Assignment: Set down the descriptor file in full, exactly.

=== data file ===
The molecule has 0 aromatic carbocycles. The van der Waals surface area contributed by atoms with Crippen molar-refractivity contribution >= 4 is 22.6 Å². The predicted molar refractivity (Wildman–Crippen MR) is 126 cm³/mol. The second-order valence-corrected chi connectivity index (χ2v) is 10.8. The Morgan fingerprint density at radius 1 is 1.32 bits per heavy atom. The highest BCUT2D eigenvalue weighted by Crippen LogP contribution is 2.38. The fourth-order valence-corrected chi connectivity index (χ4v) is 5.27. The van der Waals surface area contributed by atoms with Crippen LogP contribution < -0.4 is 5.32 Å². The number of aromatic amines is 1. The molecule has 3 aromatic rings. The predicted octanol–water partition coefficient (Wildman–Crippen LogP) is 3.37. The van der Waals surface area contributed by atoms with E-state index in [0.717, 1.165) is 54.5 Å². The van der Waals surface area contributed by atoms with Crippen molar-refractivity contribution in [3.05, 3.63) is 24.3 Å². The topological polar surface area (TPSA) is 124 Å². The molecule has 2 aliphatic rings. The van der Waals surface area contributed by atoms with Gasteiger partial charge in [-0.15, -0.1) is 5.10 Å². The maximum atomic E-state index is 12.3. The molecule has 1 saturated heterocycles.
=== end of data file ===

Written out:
The molecule has 0 aromatic carbocycles. The van der Waals surface area contributed by atoms with Crippen molar-refractivity contribution >= 4 is 22.6 Å². The predicted molar refractivity (Wildman–Crippen MR) is 126 cm³/mol. The second-order valence-corrected chi connectivity index (χ2v) is 10.8. The Morgan fingerprint density at radius 1 is 1.32 bits per heavy atom. The highest BCUT2D eigenvalue weighted by Crippen LogP contribution is 2.38. The fourth-order valence-corrected chi connectivity index (χ4v) is 5.27. The van der Waals surface area contributed by atoms with Crippen LogP contribution < -0.4 is 5.32 Å². The number of aromatic amines is 1. The molecule has 3 aromatic rings. The predicted octanol–water partition coefficient (Wildman–Crippen LogP) is 3.37. The van der Waals surface area contributed by atoms with E-state index in [0.717, 1.165) is 54.5 Å². The van der Waals surface area contributed by atoms with Crippen molar-refractivity contribution in [3.05, 3.63) is 24.3 Å². The topological polar surface area (TPSA) is 124 Å². The molecule has 2 aliphatic rings. The van der Waals surface area contributed by atoms with Gasteiger partial charge in [-0.15, -0.1) is 5.10 Å². The maximum atomic E-state index is 12.3. The molecule has 1 saturated heterocycles.